Buncefield 180This week [11 December] marks ten years since the explosion and fire at the Buncefield Oil Storage Terminal in Hertfordshire FRS Chief Fire Officer Roy Wilsher has described as the "biggest incident in the Service's history".

At 6:02 on Sunday 11 December 2005, a fuel vapour explosion equivalent to 30 tonnes of TNT at the Hemel Hempsted depot triggered a blast wave which was heard as far away as Holland. While nobody was killed in the explosion or the three day blaze which followed – the fire remains the largest ever in peacetime Europe.

Read CFO Wilsher's personal reflections on Buncefield 10 years on in Dec/Jan's FIRE Magazine - click here to subscribe from just £30+VAT

CFO Wilsher was Gold Commander for the incident and said: “The Buncefield fire was by far the biggest incident the Hertfordshire Fire and Rescue Service has ever dealt with, and I’m very proud of our response. We had plans to tackle an incident at the site and thankfully those worked well. To give you some indication of scale, we used 53 million litres of water and nearly 800 thousand litres of foam to bring the fire under control. Over 1000 members of staff from across a range of services played a role in our response.

"Our fire fighters worked incredibly hard with colleagues from across the country and it’s a testament to their professionalism that we managed to contain the blaze."

The explosion registered as 2.4 on the Richter scale while the blast wave shook buildings 25 miles away, rattling windows and letterboxes on the coast and was heard on mainland Europe. The smoke produced by the fire spread out across London, the south East and eventually across France to become visible from outer-space (see image above left).

Jon Batchelor was in charge of the first fire engine on the scene. "Everyone heard the bang so we were ready for a big fire but nothing could have prepared us for the scene we were confronted with," he said.

"As we arrived at the business park we could see flames climbing hundreds of feet into the dark sky, making it almost seem like daylight. It was a scene of utter devastation, with buildings severely damaged and glass and debris lying across the road. It was simply the biggest fire that I had ever seen and I immediately radioed the control room and declared it a major incident. That’s normally a big decision, and one that would be taken by someone a lot more senior than me, but in the circumstances it was a very easy call to make."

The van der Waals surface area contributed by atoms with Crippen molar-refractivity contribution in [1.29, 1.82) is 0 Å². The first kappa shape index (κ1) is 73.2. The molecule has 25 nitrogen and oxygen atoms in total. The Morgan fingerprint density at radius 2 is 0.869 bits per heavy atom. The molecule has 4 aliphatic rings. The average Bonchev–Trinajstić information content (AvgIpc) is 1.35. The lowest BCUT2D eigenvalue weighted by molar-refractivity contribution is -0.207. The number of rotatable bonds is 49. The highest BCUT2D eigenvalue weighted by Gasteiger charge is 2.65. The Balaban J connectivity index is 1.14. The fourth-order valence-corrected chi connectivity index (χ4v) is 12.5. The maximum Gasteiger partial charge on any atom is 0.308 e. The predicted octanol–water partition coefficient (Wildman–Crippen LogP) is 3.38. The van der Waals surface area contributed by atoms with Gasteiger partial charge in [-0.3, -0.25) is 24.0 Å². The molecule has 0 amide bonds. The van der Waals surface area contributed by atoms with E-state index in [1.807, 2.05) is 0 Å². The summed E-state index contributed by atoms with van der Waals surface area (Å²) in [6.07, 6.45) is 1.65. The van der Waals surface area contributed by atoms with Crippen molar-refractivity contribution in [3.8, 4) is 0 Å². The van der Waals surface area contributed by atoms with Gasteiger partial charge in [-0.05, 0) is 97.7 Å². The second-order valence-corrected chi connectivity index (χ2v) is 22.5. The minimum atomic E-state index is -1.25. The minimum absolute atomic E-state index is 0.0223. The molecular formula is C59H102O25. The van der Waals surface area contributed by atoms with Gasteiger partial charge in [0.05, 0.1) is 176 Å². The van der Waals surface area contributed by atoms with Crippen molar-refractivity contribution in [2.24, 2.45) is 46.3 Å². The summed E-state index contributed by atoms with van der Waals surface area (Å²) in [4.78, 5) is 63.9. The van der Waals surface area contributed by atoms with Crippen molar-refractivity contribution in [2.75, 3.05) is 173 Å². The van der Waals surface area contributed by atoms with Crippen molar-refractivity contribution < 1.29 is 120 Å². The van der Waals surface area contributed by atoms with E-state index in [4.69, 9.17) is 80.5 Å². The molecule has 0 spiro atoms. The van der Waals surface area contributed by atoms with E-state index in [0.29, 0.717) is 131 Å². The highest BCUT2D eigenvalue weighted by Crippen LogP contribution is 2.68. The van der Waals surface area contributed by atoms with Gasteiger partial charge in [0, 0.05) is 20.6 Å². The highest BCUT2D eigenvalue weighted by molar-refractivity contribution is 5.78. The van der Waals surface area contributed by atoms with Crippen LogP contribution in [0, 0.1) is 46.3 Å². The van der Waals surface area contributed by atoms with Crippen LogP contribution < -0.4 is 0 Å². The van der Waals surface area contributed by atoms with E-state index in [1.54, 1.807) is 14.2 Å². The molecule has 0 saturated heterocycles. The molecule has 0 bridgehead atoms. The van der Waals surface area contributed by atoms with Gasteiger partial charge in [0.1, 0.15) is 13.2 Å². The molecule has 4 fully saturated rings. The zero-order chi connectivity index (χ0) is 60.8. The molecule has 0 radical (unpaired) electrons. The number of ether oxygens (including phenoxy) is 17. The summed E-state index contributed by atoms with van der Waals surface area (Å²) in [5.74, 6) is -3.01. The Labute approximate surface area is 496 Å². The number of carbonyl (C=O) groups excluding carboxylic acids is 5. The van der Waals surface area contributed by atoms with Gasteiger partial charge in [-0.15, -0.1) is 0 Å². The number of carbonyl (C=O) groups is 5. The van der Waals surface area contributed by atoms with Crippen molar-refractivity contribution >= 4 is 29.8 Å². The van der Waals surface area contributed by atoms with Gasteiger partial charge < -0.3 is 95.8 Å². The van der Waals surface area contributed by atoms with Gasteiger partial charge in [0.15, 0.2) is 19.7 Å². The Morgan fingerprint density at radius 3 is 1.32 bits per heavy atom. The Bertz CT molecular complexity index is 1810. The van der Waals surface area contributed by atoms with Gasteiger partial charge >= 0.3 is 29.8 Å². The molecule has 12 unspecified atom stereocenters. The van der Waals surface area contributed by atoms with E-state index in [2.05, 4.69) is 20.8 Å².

Lessons learnt
Hertfordshire’s response helped form today’s national template for tackling major incidents. The lessons learnt from the incident also led to improvements in how fire services work together and plan for similar events in future.

More than 1,000 staff and 25 fire engines were involved in dealing with the incident with more than 20 Fire Services from across the country, including crews from as far away Greater Manchester, Cumbria and South Wales, helped HFRS tackle the blaze which burned for 3 days before finally being bought under control on the 13 December.

Richard Thake, Hertfordshire County Council Cabinet Member for Community Safety, added: “Make no mistake, the Buncefield explosion was a disaster. Not in terms of loss of life, but certainly measuring huge damage done to the local economy and people’s lives. It speaks volumes that the county council and its partners have been able to re-establish the Maylands Business Park which is, once again, a thriving hub of enterprise.”

The business community has responded so strongly since the incident that George Osborne recently announced the creation of an Enterprise Zone in West Hertfordshire including Maylands Business Park. This zone is set to deliver thousands of jobs and attract hundreds of new businesses.

Cllr Andrew Williams, Leader of Dacorum Borough Council, said: "I believe that the Enterprise Zone has the potential to become of international importance, representing a key gateway to London and the UK for global investors wanting advanced manufacturing and distribution space, as well as high tech, potentially exemplar sustainable office provision. This opportunity also paves the way to supply business start-up and small business incubation space as well as move on space for growing businesses."

Find out more about the response to the Buncefield incident both on the day and beyond from CFO Wilsher in Dec/Jan's FIRE Magazine - click here to subscribe from just £30+VAT